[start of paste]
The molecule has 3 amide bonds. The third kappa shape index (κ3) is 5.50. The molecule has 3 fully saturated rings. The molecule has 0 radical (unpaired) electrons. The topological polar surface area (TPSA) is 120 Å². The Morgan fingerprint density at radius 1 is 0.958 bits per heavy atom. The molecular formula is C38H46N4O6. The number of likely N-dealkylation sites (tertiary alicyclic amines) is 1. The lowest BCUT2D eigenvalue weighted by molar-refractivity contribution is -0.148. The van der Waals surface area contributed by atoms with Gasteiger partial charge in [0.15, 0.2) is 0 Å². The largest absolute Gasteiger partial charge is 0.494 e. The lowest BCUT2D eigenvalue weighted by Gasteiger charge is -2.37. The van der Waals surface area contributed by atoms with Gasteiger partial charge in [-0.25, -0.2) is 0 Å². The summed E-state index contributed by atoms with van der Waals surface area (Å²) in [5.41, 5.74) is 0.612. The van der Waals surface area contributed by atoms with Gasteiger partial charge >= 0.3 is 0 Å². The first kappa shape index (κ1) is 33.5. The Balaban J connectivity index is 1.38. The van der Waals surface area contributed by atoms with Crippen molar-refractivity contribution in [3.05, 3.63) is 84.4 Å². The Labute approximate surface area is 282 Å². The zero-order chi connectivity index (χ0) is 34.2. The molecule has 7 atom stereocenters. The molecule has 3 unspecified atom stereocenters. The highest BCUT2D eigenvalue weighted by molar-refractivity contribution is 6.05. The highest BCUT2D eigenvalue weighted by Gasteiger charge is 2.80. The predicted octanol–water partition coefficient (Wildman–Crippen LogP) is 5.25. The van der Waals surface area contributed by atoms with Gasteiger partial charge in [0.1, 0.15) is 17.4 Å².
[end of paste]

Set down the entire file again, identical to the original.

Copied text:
The molecule has 3 amide bonds. The third kappa shape index (κ3) is 5.50. The molecule has 3 fully saturated rings. The molecule has 0 radical (unpaired) electrons. The topological polar surface area (TPSA) is 120 Å². The Morgan fingerprint density at radius 1 is 0.958 bits per heavy atom. The molecular formula is C38H46N4O6. The number of likely N-dealkylation sites (tertiary alicyclic amines) is 1. The lowest BCUT2D eigenvalue weighted by molar-refractivity contribution is -0.148. The van der Waals surface area contributed by atoms with Gasteiger partial charge in [0.15, 0.2) is 0 Å². The largest absolute Gasteiger partial charge is 0.494 e. The lowest BCUT2D eigenvalue weighted by Gasteiger charge is -2.37. The van der Waals surface area contributed by atoms with Gasteiger partial charge in [-0.25, -0.2) is 0 Å². The summed E-state index contributed by atoms with van der Waals surface area (Å²) in [5.41, 5.74) is 0.612. The van der Waals surface area contributed by atoms with Gasteiger partial charge >= 0.3 is 0 Å². The first kappa shape index (κ1) is 33.5. The Balaban J connectivity index is 1.38. The van der Waals surface area contributed by atoms with Crippen molar-refractivity contribution in [3.05, 3.63) is 84.4 Å². The Labute approximate surface area is 282 Å². The zero-order chi connectivity index (χ0) is 34.2. The molecule has 7 atom stereocenters. The molecule has 3 unspecified atom stereocenters. The highest BCUT2D eigenvalue weighted by molar-refractivity contribution is 6.05. The highest BCUT2D eigenvalue weighted by Gasteiger charge is 2.80. The predicted octanol–water partition coefficient (Wildman–Crippen LogP) is 5.25. The van der Waals surface area contributed by atoms with Gasteiger partial charge in [0.1, 0.15) is 17.4 Å².